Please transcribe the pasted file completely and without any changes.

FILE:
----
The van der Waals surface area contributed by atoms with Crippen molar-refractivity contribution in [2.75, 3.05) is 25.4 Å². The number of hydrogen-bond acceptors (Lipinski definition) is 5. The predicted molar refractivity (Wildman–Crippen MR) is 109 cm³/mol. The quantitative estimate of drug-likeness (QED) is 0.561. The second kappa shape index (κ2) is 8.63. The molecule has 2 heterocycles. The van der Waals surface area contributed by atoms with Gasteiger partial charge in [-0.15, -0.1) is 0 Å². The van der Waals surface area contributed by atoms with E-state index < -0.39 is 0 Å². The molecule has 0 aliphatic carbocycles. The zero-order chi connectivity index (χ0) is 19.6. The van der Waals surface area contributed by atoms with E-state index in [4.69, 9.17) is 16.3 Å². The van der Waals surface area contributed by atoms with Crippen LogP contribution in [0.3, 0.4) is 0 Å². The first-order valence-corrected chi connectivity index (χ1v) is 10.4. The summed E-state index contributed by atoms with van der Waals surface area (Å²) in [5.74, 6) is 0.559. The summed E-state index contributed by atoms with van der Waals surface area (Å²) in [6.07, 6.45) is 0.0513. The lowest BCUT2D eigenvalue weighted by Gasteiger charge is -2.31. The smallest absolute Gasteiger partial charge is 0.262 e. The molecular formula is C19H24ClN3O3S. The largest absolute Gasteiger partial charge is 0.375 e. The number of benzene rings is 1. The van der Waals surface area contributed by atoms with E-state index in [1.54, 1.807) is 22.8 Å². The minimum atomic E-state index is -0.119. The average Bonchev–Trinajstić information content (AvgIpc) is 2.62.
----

The van der Waals surface area contributed by atoms with Crippen molar-refractivity contribution in [2.75, 3.05) is 25.4 Å². The number of hydrogen-bond acceptors (Lipinski definition) is 5. The predicted molar refractivity (Wildman–Crippen MR) is 109 cm³/mol. The quantitative estimate of drug-likeness (QED) is 0.561. The second kappa shape index (κ2) is 8.63. The molecule has 2 heterocycles. The van der Waals surface area contributed by atoms with Gasteiger partial charge in [-0.15, -0.1) is 0 Å². The van der Waals surface area contributed by atoms with E-state index < -0.39 is 0 Å². The molecule has 0 aliphatic carbocycles. The zero-order chi connectivity index (χ0) is 19.6. The van der Waals surface area contributed by atoms with E-state index in [4.69, 9.17) is 16.3 Å². The van der Waals surface area contributed by atoms with Crippen LogP contribution in [0.3, 0.4) is 0 Å². The first-order valence-corrected chi connectivity index (χ1v) is 10.4. The summed E-state index contributed by atoms with van der Waals surface area (Å²) in [5.74, 6) is 0.559. The summed E-state index contributed by atoms with van der Waals surface area (Å²) in [6.07, 6.45) is 0.0513. The lowest BCUT2D eigenvalue weighted by Gasteiger charge is -2.31. The smallest absolute Gasteiger partial charge is 0.262 e. The molecular formula is C19H24ClN3O3S. The largest absolute Gasteiger partial charge is 0.375 e. The number of benzene rings is 1. The van der Waals surface area contributed by atoms with E-state index in [1.54, 1.807) is 22.8 Å². The minimum atomic E-state index is -0.119. The average Bonchev–Trinajstić information content (AvgIpc) is 2.62.